[00:19:35] Like other people in the firm are like, why is Mike still here? He's a pain in the butt. So that, that's a pretty simple thing that we, that we look towards, everyone else should come across.

[00:19:44] Ryan: We call them energy killers around here.

[00:19:47] Mike: Absolutely.

[00:19:49] Ryan: So, looking at, obviously the past year, you guys rocked it. 37 new agencies, extremely impressive, but it was a weird year, right.

[00:19:59] We dealt with COVID March kind of changed everything. You know, what did that look for you guys over that course of period? And then also how did it affect company's financials or the evaluations you gave to companies? Because there was so much going on. We were talking about it earlier before this call, you know, some people didn't know if the businesses they were insuring were even going to be around.

[00:20:21] So how did you guys take that into account and played into your evaluation?

[00:20:25] Mike: Well, as you and I were saying, it was a very interesting time because it went, you know, if you think back to like February, we're all kind of puzzled by what was going on. March was kind of the first like, wow, this is scary.

[00:20:36] Right. Everything starts shutting down. The market goes down 25%. The irony is like we had just gotten into the 401k space. We were in the 401k space for a cup of coffee and the market went down 25, like perfect timing. The reality is like, we're when you're playing the long game, like stuff like that is going to come up.

[00:20:56] But as you and I were talking about, the interesting thing about March, April, May was at any given time, we have a big merger and acquisition team where we spend a lot of time getting to know folks. We had hundreds and hundreds of ongoing conversations with people. Some were going on for weeks, some were going on for years, but we're two decades into this.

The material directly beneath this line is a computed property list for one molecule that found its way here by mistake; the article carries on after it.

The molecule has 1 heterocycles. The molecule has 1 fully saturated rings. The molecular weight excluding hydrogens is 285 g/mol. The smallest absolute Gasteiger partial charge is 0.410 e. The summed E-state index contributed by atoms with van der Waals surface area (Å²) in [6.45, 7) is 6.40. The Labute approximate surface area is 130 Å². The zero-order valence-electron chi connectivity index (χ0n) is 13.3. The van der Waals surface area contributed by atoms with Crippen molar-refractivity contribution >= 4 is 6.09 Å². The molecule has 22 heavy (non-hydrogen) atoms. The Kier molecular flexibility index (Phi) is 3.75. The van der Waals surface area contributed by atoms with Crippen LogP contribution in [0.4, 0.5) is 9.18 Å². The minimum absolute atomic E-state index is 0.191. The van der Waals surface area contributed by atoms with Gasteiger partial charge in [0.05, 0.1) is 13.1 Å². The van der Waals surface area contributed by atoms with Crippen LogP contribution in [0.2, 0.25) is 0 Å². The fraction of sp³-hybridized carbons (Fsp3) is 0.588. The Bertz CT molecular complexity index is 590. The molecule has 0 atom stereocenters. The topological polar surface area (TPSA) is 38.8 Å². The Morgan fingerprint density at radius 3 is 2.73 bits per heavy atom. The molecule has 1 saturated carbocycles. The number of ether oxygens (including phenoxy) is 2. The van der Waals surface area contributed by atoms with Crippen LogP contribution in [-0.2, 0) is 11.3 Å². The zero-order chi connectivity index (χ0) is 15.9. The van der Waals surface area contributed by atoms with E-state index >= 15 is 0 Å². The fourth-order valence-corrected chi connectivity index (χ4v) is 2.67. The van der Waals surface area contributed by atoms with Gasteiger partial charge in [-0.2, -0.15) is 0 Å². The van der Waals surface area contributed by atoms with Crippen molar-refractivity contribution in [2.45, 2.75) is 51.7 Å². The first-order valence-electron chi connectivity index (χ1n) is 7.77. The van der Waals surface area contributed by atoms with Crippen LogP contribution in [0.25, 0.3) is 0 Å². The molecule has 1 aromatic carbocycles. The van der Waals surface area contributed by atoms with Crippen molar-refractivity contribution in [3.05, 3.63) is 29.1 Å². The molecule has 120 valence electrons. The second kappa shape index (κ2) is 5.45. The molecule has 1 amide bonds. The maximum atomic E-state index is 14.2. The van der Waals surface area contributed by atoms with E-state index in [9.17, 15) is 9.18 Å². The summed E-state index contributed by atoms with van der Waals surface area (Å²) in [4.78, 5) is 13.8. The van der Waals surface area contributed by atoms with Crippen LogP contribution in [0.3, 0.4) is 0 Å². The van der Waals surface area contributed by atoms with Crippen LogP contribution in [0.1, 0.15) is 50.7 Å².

[00:21:19] If you're out there listening to this podcast, you've probably gotten a call by one digital, basically saying, “Hey, we'd like to talk to you.” So, when everyone's all of a sudden sitting home in their home office, wondering about the future, it led to hundreds more conversations than we may have had otherwise when people were in their busy lives.

[00:21:36] Right? So, and at the same time, people I think were sitting home going, wow, this is a little scary right now is going it alone the right thing for me. So, it was the perfect storm in terms of introspection, the ability to have conversations. It led to a very busy year for us. I think there's looming, you know, blue state, red state taxes issues that got people thinking about this.

[00:22:03] So it led to a very busy year, a very good year for us. From a valuation standpoint, we did some short-term things like protecting ourselves on the downside. So, if you had earnings of half a million dollars, we put stuff into the contract that said, if you drop to 400,000 then, you know, it's going to impact downstream payments.

[00:22:25] So we held back a little money to see how bad it was going to be, and then would release the money as long as it didn't get bad. So, some of those things short term, just during the height of the scariness, by almost July, we were back to normal everything, and it's a very busy marketplace out there. And investors love the insurance business.

[00:22:45] Reoccurring revenue is a good thing. So, people who are selling their agencies, I'm not sure you'll ever find a better time to look at the value of your firm. The most important thing I think is to continue to look back at what do you really want to do? What makes you happy? Right. What makes you and your team happy?

[00:23:04] And trust me the difference between getting eight times or nine times or nine times or 10 times that is not going to impact your happiness at all. And not a lot of people think about that the right way. So, I would encourage you to really get to know the people that you're actually talking to and understanding one fundamental question.

[00:23:25] Am I looking to sell, or am I looking to join? And if I'm looking to join, how many people over the past five or 10 years actually stay here. If you understand that, you understand a lot more about the firm, you're talking to.